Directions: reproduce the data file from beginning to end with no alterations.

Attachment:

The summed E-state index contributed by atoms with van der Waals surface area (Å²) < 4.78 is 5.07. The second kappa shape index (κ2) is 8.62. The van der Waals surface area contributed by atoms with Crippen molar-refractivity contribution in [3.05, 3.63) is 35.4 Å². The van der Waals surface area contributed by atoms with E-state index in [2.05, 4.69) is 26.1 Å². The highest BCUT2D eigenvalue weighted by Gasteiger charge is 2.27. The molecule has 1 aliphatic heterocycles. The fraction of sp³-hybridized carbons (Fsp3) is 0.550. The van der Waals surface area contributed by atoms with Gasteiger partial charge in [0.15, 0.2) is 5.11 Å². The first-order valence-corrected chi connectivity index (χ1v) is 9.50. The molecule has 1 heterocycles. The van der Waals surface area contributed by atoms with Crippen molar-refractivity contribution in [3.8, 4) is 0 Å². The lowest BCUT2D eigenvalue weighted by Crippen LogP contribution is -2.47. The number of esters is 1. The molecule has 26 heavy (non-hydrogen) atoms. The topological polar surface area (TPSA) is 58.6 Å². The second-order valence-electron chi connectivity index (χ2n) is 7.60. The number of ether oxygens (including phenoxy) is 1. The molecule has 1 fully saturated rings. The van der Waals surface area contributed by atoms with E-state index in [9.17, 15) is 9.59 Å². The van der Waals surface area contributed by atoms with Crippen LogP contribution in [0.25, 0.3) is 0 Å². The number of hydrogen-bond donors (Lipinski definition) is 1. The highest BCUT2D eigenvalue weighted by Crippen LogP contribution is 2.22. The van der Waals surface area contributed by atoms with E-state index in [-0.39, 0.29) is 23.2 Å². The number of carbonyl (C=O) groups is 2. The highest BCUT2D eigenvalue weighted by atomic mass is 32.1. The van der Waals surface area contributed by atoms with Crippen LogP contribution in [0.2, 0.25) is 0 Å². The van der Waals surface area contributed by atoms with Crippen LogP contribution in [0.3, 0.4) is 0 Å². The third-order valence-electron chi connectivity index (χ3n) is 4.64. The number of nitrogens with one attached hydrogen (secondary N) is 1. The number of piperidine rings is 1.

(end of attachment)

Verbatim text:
The summed E-state index contributed by atoms with van der Waals surface area (Å²) < 4.78 is 5.07. The second kappa shape index (κ2) is 8.62. The van der Waals surface area contributed by atoms with Crippen molar-refractivity contribution in [3.05, 3.63) is 35.4 Å². The van der Waals surface area contributed by atoms with E-state index in [2.05, 4.69) is 26.1 Å². The highest BCUT2D eigenvalue weighted by Gasteiger charge is 2.27. The molecule has 1 aliphatic heterocycles. The fraction of sp³-hybridized carbons (Fsp3) is 0.550. The van der Waals surface area contributed by atoms with Gasteiger partial charge in [0.15, 0.2) is 5.11 Å². The first-order valence-corrected chi connectivity index (χ1v) is 9.50. The molecule has 1 heterocycles. The van der Waals surface area contributed by atoms with Crippen molar-refractivity contribution in [3.8, 4) is 0 Å². The lowest BCUT2D eigenvalue weighted by Crippen LogP contribution is -2.47. The number of esters is 1. The molecule has 26 heavy (non-hydrogen) atoms. The topological polar surface area (TPSA) is 58.6 Å². The second-order valence-electron chi connectivity index (χ2n) is 7.60. The number of ether oxygens (including phenoxy) is 1. The molecule has 1 fully saturated rings. The van der Waals surface area contributed by atoms with E-state index in [9.17, 15) is 9.59 Å². The van der Waals surface area contributed by atoms with Crippen LogP contribution in [0.25, 0.3) is 0 Å². The number of hydrogen-bond donors (Lipinski definition) is 1. The highest BCUT2D eigenvalue weighted by Crippen LogP contribution is 2.22. The van der Waals surface area contributed by atoms with E-state index in [-0.39, 0.29) is 23.2 Å². The number of carbonyl (C=O) groups is 2. The highest BCUT2D eigenvalue weighted by atomic mass is 32.1. The van der Waals surface area contributed by atoms with Crippen LogP contribution in [0.2, 0.25) is 0 Å². The van der Waals surface area contributed by atoms with Crippen LogP contribution in [0.3, 0.4) is 0 Å². The third-order valence-electron chi connectivity index (χ3n) is 4.64. The number of nitrogens with one attached hydrogen (secondary N) is 1. The number of piperidine rings is 1.